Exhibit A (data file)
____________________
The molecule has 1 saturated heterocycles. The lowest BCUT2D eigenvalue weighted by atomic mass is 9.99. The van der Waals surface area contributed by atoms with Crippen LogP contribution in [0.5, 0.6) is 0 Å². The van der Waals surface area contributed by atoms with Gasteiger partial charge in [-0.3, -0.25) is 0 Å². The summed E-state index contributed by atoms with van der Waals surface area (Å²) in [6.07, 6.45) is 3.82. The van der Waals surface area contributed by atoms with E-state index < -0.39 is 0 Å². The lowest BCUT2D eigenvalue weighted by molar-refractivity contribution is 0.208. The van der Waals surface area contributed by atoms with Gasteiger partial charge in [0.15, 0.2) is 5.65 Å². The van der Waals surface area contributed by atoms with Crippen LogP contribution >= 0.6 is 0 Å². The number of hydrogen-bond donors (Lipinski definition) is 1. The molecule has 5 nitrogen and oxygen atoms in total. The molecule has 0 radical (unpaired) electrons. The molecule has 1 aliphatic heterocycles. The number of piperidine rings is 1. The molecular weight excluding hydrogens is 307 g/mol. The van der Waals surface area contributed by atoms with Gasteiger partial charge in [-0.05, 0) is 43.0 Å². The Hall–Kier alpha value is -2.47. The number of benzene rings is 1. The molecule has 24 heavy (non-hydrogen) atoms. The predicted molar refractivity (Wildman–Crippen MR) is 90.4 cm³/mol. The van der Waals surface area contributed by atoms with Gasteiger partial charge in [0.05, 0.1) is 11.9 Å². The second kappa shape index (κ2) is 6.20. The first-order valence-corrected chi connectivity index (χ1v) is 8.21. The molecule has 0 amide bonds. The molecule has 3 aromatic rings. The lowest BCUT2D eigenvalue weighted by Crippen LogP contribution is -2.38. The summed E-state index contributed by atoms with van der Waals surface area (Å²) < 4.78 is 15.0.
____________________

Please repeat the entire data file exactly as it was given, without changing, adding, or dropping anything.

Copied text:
The molecule has 1 saturated heterocycles. The lowest BCUT2D eigenvalue weighted by atomic mass is 9.99. The van der Waals surface area contributed by atoms with Crippen LogP contribution in [0.5, 0.6) is 0 Å². The van der Waals surface area contributed by atoms with Gasteiger partial charge in [-0.3, -0.25) is 0 Å². The summed E-state index contributed by atoms with van der Waals surface area (Å²) in [6.07, 6.45) is 3.82. The van der Waals surface area contributed by atoms with E-state index < -0.39 is 0 Å². The lowest BCUT2D eigenvalue weighted by molar-refractivity contribution is 0.208. The van der Waals surface area contributed by atoms with Gasteiger partial charge in [0.15, 0.2) is 5.65 Å². The van der Waals surface area contributed by atoms with Crippen LogP contribution >= 0.6 is 0 Å². The number of hydrogen-bond donors (Lipinski definition) is 1. The molecule has 5 nitrogen and oxygen atoms in total. The molecule has 0 radical (unpaired) electrons. The molecule has 1 aliphatic heterocycles. The number of piperidine rings is 1. The molecular weight excluding hydrogens is 307 g/mol. The van der Waals surface area contributed by atoms with Gasteiger partial charge in [-0.05, 0) is 43.0 Å². The Hall–Kier alpha value is -2.47. The number of benzene rings is 1. The molecule has 24 heavy (non-hydrogen) atoms. The predicted molar refractivity (Wildman–Crippen MR) is 90.4 cm³/mol. The van der Waals surface area contributed by atoms with Gasteiger partial charge in [0.05, 0.1) is 11.9 Å². The second kappa shape index (κ2) is 6.20. The first-order valence-corrected chi connectivity index (χ1v) is 8.21. The molecule has 0 amide bonds. The molecule has 3 aromatic rings. The lowest BCUT2D eigenvalue weighted by Crippen LogP contribution is -2.38. The summed E-state index contributed by atoms with van der Waals surface area (Å²) < 4.78 is 15.0.